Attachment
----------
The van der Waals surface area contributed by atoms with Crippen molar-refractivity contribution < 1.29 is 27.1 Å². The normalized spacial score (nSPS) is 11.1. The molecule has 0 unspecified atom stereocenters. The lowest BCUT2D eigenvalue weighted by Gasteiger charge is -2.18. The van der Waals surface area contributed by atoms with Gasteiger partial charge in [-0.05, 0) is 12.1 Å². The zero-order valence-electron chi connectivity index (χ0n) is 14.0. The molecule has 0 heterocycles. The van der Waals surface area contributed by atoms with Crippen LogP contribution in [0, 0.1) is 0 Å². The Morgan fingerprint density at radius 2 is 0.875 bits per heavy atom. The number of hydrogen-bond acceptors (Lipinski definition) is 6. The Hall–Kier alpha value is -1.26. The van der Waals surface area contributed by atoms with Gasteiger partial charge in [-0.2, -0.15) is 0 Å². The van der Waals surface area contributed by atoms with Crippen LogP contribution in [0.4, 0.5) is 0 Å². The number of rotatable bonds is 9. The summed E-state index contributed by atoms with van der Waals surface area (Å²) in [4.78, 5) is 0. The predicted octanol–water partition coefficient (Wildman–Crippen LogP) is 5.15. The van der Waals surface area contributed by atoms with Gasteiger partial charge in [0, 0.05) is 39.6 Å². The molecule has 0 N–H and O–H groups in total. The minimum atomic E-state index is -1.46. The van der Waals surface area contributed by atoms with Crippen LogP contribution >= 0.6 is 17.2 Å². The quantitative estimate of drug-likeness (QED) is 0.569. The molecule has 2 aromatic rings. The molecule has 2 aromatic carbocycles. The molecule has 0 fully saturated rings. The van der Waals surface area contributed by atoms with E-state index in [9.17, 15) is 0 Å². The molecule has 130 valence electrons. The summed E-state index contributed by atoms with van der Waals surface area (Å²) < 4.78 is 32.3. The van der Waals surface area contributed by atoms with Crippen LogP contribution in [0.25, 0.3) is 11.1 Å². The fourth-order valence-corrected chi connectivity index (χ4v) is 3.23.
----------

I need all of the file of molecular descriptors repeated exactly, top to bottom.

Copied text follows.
The van der Waals surface area contributed by atoms with Crippen molar-refractivity contribution < 1.29 is 27.1 Å². The normalized spacial score (nSPS) is 11.1. The molecule has 0 unspecified atom stereocenters. The lowest BCUT2D eigenvalue weighted by Gasteiger charge is -2.18. The van der Waals surface area contributed by atoms with Gasteiger partial charge in [-0.05, 0) is 12.1 Å². The zero-order valence-electron chi connectivity index (χ0n) is 14.0. The molecule has 0 heterocycles. The van der Waals surface area contributed by atoms with Crippen LogP contribution in [0, 0.1) is 0 Å². The Morgan fingerprint density at radius 2 is 0.875 bits per heavy atom. The number of hydrogen-bond acceptors (Lipinski definition) is 6. The Hall–Kier alpha value is -1.26. The van der Waals surface area contributed by atoms with Gasteiger partial charge in [-0.2, -0.15) is 0 Å². The van der Waals surface area contributed by atoms with Crippen LogP contribution in [0.4, 0.5) is 0 Å². The number of rotatable bonds is 9. The summed E-state index contributed by atoms with van der Waals surface area (Å²) in [4.78, 5) is 0. The predicted octanol–water partition coefficient (Wildman–Crippen LogP) is 5.15. The van der Waals surface area contributed by atoms with Gasteiger partial charge in [0, 0.05) is 39.6 Å². The molecule has 0 N–H and O–H groups in total. The minimum atomic E-state index is -1.46. The van der Waals surface area contributed by atoms with Crippen LogP contribution >= 0.6 is 17.2 Å². The quantitative estimate of drug-likeness (QED) is 0.569. The molecule has 2 aromatic rings. The molecule has 2 aromatic carbocycles. The molecule has 0 fully saturated rings. The van der Waals surface area contributed by atoms with E-state index in [9.17, 15) is 0 Å². The molecule has 130 valence electrons. The summed E-state index contributed by atoms with van der Waals surface area (Å²) < 4.78 is 32.3. The van der Waals surface area contributed by atoms with Crippen LogP contribution in [0.25, 0.3) is 11.1 Å². The fourth-order valence-corrected chi connectivity index (χ4v) is 3.23.